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Lance Payette
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I have a friend, very well-known in the UFO field, who was among the first to suggest we live in a simulation. He has a strange but internally consistent belief system that, as I have pointed out on occasion, is a near-perfect match for Christian theology. Every essential doctrine of Christian theology has its simulation counterpart. Yet my friend utterly rejects Christianity and does not seem to see the similarities. Indeed, I have pointed out that there is really nothing in Christian theology that would preclude our reality from being a simulated one. It seems to me that the boundary between those who are willing to accept an elaborate Alien Creator hypothesis and a God Creator hypothesis is simply the boundary between naturalism and religion. Either you accept it as axiomatic that everything must have a naturalistic explanation or you don't. But once you start talking about an Alien Creator of a simulated reality, I really see no difference between this and religion. In either case, you are talking about a mysterious intelligence at a different level of reality than our own.
Toggle Commented Jan 23, 2017 on The Science-Religion Continuum at Paranormalia
If one reads something like Emma Hardinge Britten's "Modern American Spiritualism," we well as the most reliable reports on Home, it seems beyond question that some sort of "macro" physical mediumship was occurring between roughly 1850 and 1900 that simply doesn't occur today. If the phenomena reported by someone of the caliber of Crookes could have been video-recorded or otherwise documented the way they could be today, they would be extremely difficult to dismiss. Alas, the "macro" phenomena dovetailed nicely with the era of "macro" fraud and thus are difficult for most people to take seriously. As always, it seems the Trickster is in charge - plenty of evidence to convince those with a predisposition to believe, plenty of toeholds for debunkers. Across the full spectrum of anomalous phenomena, the "always just on the threshold of believability" aspect is to me as interesting as the phenomena themselves.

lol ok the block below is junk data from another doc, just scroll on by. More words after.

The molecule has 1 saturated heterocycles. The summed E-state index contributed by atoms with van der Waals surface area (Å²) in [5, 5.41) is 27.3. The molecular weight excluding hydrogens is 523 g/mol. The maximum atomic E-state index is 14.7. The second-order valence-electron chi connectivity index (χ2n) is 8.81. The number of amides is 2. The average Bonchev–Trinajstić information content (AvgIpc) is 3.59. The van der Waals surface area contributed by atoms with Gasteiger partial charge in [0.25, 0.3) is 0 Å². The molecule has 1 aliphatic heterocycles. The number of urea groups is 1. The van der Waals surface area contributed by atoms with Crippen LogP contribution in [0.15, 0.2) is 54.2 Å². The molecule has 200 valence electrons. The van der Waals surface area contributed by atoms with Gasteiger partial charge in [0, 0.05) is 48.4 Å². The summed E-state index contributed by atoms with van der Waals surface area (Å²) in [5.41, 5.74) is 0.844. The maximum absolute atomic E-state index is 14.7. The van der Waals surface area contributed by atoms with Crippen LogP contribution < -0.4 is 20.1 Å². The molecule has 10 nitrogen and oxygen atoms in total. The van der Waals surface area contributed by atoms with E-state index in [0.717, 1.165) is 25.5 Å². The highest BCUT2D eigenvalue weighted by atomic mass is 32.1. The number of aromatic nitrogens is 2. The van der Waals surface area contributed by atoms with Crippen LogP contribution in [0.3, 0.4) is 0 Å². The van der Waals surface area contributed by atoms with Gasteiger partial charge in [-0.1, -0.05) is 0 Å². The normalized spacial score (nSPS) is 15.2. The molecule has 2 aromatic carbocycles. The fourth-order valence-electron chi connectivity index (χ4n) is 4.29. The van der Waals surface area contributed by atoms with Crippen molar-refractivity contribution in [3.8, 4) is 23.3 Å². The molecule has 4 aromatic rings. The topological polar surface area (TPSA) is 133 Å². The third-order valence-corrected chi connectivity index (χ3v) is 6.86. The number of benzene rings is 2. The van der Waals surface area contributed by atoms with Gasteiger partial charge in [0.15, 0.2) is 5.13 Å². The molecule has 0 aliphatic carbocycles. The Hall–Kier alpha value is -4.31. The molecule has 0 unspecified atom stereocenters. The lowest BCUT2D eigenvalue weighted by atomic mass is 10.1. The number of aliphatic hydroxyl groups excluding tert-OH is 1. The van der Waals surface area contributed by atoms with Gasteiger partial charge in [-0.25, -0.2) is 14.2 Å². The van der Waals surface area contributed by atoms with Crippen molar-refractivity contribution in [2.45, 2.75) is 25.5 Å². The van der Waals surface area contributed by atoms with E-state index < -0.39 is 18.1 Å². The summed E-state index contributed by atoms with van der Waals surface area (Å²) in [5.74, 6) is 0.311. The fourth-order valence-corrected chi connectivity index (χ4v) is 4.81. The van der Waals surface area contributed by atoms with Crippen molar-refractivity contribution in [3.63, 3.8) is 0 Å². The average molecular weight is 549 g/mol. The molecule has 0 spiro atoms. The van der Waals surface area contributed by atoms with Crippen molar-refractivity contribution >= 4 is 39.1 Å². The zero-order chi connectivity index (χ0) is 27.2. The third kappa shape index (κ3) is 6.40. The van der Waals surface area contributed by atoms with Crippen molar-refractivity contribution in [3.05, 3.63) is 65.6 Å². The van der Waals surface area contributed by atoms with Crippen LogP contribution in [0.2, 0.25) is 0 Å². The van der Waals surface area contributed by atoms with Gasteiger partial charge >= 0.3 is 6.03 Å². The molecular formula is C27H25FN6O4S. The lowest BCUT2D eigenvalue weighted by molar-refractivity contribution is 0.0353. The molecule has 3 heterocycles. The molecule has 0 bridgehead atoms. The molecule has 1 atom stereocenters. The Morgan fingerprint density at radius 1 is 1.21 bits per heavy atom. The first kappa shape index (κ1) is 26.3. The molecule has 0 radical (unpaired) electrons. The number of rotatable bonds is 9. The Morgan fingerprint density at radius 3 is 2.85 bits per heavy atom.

Toggle Commented Dec 18, 2016 on Indridi Indridason at Paranormalia
Odd that NDE accounts are full of veridical details - until studies are established for the very purpose of having experiencers observe and report such details, whereupon the success rate is approximately zero. I'm reminded of early researcher Robert Crookall, who was absolutely convinced of the reality of his OBEs. He carefully noted the position of shadows in the room during one OBE, then compared the position of the actual shadows at precisely the same time the next night. There was no relationship. This is not to say that NDEs and OBEs are not genuine experiences of a different reality. I believe that NDEs in particular are - mostly because the vast majority of people encountered during an NDE are, in fact, dead. But they cannot be taken at face value, and it is probably the less-startling aspects that are the real clues.
Toggle Commented Dec 5, 2016 on NDEs in the ICU at Michael Prescott's Blog
I have never heard of Susanne Wilson, but I am a past member of the SPR and ASPR and am not exactly uninformed about the topic of mediumship. One look at Susanne's website sent up red flags of the sort that would have me running in the opposite direction before parting with my $400 for a 50-minute session. Cyrus is clearly a True Believer to the nth degree. Put together a "celebrity medium" with a True Believer, and the result is somewhat predictable. If anything whatsoever of a paranormal nature occurs in a sitting with a published True Believer like Cyrus, certainly telepathy seems a far more likely explanation. I find reports of sittings with mediums (I've had two, both uneventful) to be somewhat like NDE accounts - the more elaborate and content-laden they are (teams of faeries - really?), the less likely they are to be of any real value.
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Nov 9, 2015